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BOND FUNDS AND RATE RISK
9/22/2017 7:38:54 AM
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Fund Library Q&A
Your questions about financial planning, investments, and portfolio management answered by an industry expert



By Robyn K. Thompson  | Friday, August 18, 2017




Q – I notice that shorter-term returns of the iShares Core Canadian Universe Bond Index ETF (TSX: XBB) have been sliding recently. I’m not sure I understand why, but I’ve been told it has something to do with rising interest rates. Are there some actively-managed bond fund alternatives that might do better? – Alan T., Barrie, Ontario

A – It’s true that bond prices have been declining over the past year. In fact, the iShares Core Canadian Universe Bond Index ETF you mention, which represents a broad spectrum of investment-grade Canadian corporate and government bonds, has dropped -3.0% in the past 12 months to July 31. And this is due to the general trend of rising interest rates globally.

With relatively good economic growth in the developed nations, and inflation showing some signs of inching up along with wages, central banks are becoming more hawkish in their outlook. That means they are more willing to raise their policy interest rates and generally remove monetary accommodation to begin returning their balance sheets to normal, after nearly a decade of so-called “quantitative easing” (whereby central banks would purchase vast amounts of Treasury bonds, thus creating and sustaining market liquidity).

All this, of course, has a direct impact on bond prices and yields.

Where interest rate risk comes into play is in the pricing of bonds. Once issued, bonds are traded in an informal (albeit very large) market. And because of the inverse relationship of a bond’s price to interest rates, a bond’s price will fall if general interest rates rise. Conversely, bond prices rise when rates fall. (It’s a complicated mathematical relationship that essentially keeps a bond’s yield competitive in the marketplace.)

Those high-quality government bonds will always pay the stated coupon rate, which is based on the face, or par, value of the bond. What you actually receive is the “yield” of the bond based on the price you pay. So if you paid the face value (usually stated as “$100”) on a bond that carries a 2% coupon rate, your yield will be 2%, or $2 per $100 of face value. But if you paid something other than face value, your “yield” will be either higher or lower than the coupon rate.

When analysts talk about interest rate risk, they’re not referring to whether or not the bond will pay its interest. They’re referring to the bond’s price. If rates rise, the price of your bond may fall below your purchase price, resulting in a capital loss if you sell your bond before maturity.

The bigger bond ETFs track some fixed bond index. For example, the iShares Core Canadian Universe Bond Index ETF passively tracks the FTSE TMX Canada Universe Bond Index. In such indices there is no leeway for offsetting rate or credit risk, and so the ETF will simply track the performance of the index.

However, in actively managed bond portfolios, such as those you’ll find in fixed-income mutual funds, managers will monitor holdings continually, and adjust them as necessary in an effort to mitigate various types of risk. They do this in a variety of ways, including tilting bond holdings to longer or shorter maturities, or investing in bonds with different risk ratings, in different regions or countries, or attempting to anticipate interest rate moves – all depending on the mandate of the fund as set out in its prospectus. Some funds can be quite successful at this, as seen in the Fundata Canada’s list of Canadian fixed Income funds receiving a monthly FundGrade A Grade. For example, at the top of the A Grade list for 12-month performance through July is Arrow Capital’s Exemplar Investment Grade Fund Series FL, with a 6.8% return.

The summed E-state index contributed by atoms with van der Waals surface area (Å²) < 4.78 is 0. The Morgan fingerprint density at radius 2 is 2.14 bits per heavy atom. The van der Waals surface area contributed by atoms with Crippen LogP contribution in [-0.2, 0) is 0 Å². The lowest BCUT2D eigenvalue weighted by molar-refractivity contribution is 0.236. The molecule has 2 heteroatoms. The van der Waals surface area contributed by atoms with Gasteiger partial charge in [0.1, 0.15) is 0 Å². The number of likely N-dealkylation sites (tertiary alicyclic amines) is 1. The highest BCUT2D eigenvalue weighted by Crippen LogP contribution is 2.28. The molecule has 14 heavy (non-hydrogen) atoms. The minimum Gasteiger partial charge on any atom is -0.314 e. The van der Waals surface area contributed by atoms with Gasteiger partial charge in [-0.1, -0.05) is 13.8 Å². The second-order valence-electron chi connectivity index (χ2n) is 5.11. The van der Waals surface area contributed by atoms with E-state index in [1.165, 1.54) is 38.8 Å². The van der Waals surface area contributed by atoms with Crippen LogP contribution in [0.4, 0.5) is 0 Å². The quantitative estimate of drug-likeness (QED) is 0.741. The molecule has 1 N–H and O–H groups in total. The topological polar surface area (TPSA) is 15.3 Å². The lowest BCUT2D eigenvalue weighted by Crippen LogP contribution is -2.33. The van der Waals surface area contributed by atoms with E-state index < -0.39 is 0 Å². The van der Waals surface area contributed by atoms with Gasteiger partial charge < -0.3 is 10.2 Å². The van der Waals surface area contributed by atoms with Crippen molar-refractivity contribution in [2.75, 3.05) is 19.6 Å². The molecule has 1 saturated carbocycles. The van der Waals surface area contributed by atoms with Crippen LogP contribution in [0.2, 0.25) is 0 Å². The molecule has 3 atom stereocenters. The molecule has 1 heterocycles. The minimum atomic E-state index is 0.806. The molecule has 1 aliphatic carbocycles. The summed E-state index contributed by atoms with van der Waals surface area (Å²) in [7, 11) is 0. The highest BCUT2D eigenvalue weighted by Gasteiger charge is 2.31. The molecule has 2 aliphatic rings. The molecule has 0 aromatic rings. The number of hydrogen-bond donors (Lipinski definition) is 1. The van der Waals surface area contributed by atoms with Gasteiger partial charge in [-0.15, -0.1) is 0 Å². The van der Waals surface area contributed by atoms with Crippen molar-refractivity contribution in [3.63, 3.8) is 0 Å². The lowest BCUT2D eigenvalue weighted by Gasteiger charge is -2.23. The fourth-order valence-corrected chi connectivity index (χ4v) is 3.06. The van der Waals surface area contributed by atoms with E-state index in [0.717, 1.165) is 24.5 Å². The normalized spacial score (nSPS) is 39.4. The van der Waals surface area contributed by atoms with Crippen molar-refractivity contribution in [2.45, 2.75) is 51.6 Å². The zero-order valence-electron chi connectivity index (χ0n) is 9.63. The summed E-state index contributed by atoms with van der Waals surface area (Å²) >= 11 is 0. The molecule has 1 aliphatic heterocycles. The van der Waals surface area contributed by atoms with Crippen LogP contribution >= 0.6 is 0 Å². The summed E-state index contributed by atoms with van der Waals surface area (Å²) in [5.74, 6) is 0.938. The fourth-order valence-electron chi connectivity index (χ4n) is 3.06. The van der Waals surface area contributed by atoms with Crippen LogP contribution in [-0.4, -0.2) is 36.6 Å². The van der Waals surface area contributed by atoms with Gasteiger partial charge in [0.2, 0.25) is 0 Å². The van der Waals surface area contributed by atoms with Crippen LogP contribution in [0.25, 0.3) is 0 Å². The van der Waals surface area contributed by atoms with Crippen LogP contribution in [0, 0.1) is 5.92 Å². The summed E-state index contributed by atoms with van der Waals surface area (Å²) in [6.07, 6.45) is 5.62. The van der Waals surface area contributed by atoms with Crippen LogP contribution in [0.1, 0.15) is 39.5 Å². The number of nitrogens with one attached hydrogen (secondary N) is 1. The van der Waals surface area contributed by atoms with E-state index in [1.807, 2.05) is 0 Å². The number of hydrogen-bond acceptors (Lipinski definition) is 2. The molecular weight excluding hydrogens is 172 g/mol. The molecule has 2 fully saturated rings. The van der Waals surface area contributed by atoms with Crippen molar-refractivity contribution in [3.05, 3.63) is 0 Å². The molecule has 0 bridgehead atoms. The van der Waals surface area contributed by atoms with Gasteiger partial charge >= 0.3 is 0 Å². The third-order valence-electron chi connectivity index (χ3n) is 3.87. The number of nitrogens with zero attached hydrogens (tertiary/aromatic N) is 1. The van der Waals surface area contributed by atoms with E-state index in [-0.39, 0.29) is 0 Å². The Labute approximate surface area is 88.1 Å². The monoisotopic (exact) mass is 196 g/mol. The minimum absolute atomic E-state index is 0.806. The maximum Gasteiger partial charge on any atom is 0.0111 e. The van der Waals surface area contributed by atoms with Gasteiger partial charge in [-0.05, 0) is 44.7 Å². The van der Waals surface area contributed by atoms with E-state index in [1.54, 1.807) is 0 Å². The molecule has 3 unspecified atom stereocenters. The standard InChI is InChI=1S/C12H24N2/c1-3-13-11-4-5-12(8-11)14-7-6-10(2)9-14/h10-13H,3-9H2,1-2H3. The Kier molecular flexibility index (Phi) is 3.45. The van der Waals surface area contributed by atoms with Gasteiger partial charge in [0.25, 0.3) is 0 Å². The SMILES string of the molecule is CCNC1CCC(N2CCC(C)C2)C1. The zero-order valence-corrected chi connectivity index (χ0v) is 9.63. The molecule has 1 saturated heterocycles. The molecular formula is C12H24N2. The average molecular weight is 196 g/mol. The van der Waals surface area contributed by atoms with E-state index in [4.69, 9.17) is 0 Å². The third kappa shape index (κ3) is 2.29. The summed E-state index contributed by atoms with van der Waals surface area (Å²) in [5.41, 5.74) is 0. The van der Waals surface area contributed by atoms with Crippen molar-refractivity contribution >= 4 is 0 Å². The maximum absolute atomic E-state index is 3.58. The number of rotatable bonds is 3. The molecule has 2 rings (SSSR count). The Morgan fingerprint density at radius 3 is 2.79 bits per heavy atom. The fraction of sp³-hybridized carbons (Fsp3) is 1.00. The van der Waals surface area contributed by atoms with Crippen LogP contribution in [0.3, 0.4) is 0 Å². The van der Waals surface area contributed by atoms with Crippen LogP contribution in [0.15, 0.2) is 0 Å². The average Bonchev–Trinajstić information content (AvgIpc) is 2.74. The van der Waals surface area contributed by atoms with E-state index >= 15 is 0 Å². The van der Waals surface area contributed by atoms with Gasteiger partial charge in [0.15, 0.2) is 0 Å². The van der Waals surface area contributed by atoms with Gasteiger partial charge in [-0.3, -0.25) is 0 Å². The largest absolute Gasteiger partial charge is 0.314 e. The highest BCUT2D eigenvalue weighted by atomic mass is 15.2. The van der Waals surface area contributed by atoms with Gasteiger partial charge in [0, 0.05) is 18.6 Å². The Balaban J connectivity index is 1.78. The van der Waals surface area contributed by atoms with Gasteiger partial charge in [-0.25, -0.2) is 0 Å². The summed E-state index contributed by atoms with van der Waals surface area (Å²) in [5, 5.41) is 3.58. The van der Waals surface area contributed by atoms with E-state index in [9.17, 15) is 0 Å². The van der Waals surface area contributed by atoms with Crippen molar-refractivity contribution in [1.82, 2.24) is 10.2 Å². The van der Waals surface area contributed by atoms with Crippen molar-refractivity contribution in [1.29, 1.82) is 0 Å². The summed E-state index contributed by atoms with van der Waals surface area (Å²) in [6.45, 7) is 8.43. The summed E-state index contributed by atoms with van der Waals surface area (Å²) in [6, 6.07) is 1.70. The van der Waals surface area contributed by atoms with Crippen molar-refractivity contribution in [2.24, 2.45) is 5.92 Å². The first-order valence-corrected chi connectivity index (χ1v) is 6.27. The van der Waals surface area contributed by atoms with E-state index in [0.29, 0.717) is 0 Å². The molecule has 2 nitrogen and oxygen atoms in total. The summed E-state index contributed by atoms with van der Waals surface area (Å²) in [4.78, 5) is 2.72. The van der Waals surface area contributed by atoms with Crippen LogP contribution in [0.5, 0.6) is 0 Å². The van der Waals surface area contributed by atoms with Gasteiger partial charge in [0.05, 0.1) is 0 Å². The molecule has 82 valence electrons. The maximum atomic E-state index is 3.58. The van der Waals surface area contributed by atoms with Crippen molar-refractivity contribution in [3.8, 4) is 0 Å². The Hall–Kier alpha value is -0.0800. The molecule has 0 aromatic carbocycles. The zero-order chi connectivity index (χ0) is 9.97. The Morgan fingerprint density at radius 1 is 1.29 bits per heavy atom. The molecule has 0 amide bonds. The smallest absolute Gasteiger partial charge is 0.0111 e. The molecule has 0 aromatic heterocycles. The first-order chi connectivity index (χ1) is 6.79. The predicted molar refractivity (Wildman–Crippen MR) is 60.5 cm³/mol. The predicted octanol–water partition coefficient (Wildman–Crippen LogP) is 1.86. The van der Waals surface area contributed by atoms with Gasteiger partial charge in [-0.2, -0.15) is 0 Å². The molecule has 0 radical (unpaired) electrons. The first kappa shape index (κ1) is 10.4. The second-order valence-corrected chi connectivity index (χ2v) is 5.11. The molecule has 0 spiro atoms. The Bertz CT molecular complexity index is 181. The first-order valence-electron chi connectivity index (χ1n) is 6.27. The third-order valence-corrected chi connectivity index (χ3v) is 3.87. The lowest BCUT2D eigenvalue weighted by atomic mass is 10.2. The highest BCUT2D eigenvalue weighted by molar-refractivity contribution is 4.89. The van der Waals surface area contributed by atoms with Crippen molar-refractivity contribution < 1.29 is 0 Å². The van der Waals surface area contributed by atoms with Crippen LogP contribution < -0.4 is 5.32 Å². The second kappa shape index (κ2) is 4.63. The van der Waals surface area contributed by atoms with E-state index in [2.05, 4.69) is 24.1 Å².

Bond ETFs with an active management component are also being introduced to the market, for example, Purpose Tactical Investment Grade Bond ETF (TSX: BND) or the First Asset Long Duration Fixed Income ETF (TSX: FLB). The funds I’ve mentioned are simply examples of what’s available, and are definitely not recommendations to buy. Bond ETFs come in many configurations, including those that track short- and long-term indices as well as indexes of government bonds, corporate bonds, all bonds, laddered maturities, and so on. It can get complicated.

In general, investing in fixed-income assets can be just as complex as investing in equities, sometimes even more so. If you’re looking for the best type of fixed-income investment to include in your portfolio, or whether or not to switch from passive to active management styles, I’d suggest consulting a qualified financial advisor. – Robyn

Robyn Thompson, CFP, CIM, FCSI, is the founder of Castlemark Wealth Management, a boutique financial advisory firm specializing in wealth management for high net worth individuals and families. Contact her directly by phone at 416-828-7159, or by email at rthompson@castlemarkwealth.com for a confidential planning consultation.

Notes and Disclaimer

© 2017 by the Fund Library. All rights reserved. Reproduction in whole or in part by any means without prior written permission is prohibited.

The foregoing is for general information purposes only and is the opinion of the writer. Securities mentioned are illustrative only and carry risk of loss. No guarantee of investment performance is made or implied. It is not intended to provide specific personalized advice including, without limitation, investment, financial, legal, accounting or tax advice. Please contact the author to discuss your particular circumstances.

 
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